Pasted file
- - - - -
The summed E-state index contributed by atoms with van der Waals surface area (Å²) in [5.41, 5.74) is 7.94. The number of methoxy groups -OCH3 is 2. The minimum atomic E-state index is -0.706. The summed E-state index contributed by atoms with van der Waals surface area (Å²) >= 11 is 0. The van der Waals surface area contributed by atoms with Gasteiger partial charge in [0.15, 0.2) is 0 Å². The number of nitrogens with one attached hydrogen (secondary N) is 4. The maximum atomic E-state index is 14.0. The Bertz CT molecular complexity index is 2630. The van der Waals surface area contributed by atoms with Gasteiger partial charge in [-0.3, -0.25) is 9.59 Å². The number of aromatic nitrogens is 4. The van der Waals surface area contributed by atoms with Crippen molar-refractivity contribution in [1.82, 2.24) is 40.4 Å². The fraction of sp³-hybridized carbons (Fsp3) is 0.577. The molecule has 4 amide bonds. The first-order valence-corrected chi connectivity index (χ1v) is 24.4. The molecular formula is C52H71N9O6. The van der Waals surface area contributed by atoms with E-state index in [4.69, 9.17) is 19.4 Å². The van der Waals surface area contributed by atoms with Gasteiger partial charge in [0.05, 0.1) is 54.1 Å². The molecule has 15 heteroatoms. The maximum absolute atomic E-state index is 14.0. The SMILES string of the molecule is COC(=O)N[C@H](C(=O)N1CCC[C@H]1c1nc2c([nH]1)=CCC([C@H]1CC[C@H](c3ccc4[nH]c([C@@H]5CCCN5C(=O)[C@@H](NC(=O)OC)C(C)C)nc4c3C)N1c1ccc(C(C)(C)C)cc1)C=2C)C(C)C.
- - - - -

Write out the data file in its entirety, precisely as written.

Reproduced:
The summed E-state index contributed by atoms with van der Waals surface area (Å²) in [5.41, 5.74) is 7.94. The number of methoxy groups -OCH3 is 2. The minimum atomic E-state index is -0.706. The summed E-state index contributed by atoms with van der Waals surface area (Å²) >= 11 is 0. The van der Waals surface area contributed by atoms with Gasteiger partial charge in [0.15, 0.2) is 0 Å². The number of nitrogens with one attached hydrogen (secondary N) is 4. The maximum atomic E-state index is 14.0. The Bertz CT molecular complexity index is 2630. The van der Waals surface area contributed by atoms with Gasteiger partial charge in [-0.3, -0.25) is 9.59 Å². The number of aromatic nitrogens is 4. The van der Waals surface area contributed by atoms with Crippen molar-refractivity contribution in [1.82, 2.24) is 40.4 Å². The fraction of sp³-hybridized carbons (Fsp3) is 0.577. The molecule has 4 amide bonds. The first-order valence-corrected chi connectivity index (χ1v) is 24.4. The molecular formula is C52H71N9O6. The van der Waals surface area contributed by atoms with E-state index in [4.69, 9.17) is 19.4 Å². The van der Waals surface area contributed by atoms with Gasteiger partial charge in [0.05, 0.1) is 54.1 Å². The molecule has 15 heteroatoms. The maximum absolute atomic E-state index is 14.0. The SMILES string of the molecule is COC(=O)N[C@H](C(=O)N1CCC[C@H]1c1nc2c([nH]1)=CCC([C@H]1CC[C@H](c3ccc4[nH]c([C@@H]5CCCN5C(=O)[C@@H](NC(=O)OC)C(C)C)nc4c3C)N1c1ccc(C(C)(C)C)cc1)C=2C)C(C)C.